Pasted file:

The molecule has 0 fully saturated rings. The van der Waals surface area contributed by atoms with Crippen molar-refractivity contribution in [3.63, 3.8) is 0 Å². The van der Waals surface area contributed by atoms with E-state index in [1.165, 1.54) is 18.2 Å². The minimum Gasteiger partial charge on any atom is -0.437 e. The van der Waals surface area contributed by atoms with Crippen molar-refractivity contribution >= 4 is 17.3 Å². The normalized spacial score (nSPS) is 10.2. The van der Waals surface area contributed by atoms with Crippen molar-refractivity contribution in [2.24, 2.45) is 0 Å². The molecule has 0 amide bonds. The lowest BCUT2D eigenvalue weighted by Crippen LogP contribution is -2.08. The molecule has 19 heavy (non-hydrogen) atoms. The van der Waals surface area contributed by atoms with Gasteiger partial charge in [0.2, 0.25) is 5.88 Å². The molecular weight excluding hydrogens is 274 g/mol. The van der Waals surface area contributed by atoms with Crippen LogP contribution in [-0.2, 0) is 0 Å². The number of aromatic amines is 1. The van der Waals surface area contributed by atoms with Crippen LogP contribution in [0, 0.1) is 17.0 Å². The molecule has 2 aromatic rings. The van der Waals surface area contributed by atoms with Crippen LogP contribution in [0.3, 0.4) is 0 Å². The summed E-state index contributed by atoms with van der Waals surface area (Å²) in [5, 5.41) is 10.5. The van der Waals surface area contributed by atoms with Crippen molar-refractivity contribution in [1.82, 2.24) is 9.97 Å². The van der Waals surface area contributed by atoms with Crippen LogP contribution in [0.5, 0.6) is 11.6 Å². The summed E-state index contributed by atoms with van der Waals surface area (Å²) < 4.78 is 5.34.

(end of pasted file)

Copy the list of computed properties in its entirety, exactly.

The molecule has 0 fully saturated rings. The van der Waals surface area contributed by atoms with Crippen molar-refractivity contribution in [3.63, 3.8) is 0 Å². The van der Waals surface area contributed by atoms with E-state index in [1.165, 1.54) is 18.2 Å². The minimum Gasteiger partial charge on any atom is -0.437 e. The van der Waals surface area contributed by atoms with Crippen molar-refractivity contribution >= 4 is 17.3 Å². The normalized spacial score (nSPS) is 10.2. The van der Waals surface area contributed by atoms with Crippen molar-refractivity contribution in [2.24, 2.45) is 0 Å². The molecule has 0 amide bonds. The lowest BCUT2D eigenvalue weighted by Crippen LogP contribution is -2.08. The molecule has 19 heavy (non-hydrogen) atoms. The van der Waals surface area contributed by atoms with Gasteiger partial charge in [0.2, 0.25) is 5.88 Å². The molecular weight excluding hydrogens is 274 g/mol. The van der Waals surface area contributed by atoms with Crippen LogP contribution in [-0.2, 0) is 0 Å². The number of aromatic amines is 1. The van der Waals surface area contributed by atoms with Crippen LogP contribution in [0, 0.1) is 17.0 Å². The molecule has 2 aromatic rings. The van der Waals surface area contributed by atoms with Crippen LogP contribution in [0.3, 0.4) is 0 Å². The summed E-state index contributed by atoms with van der Waals surface area (Å²) in [5, 5.41) is 10.5. The van der Waals surface area contributed by atoms with Crippen molar-refractivity contribution in [1.82, 2.24) is 9.97 Å². The van der Waals surface area contributed by atoms with Crippen LogP contribution in [0.5, 0.6) is 11.6 Å². The summed E-state index contributed by atoms with van der Waals surface area (Å²) < 4.78 is 5.34.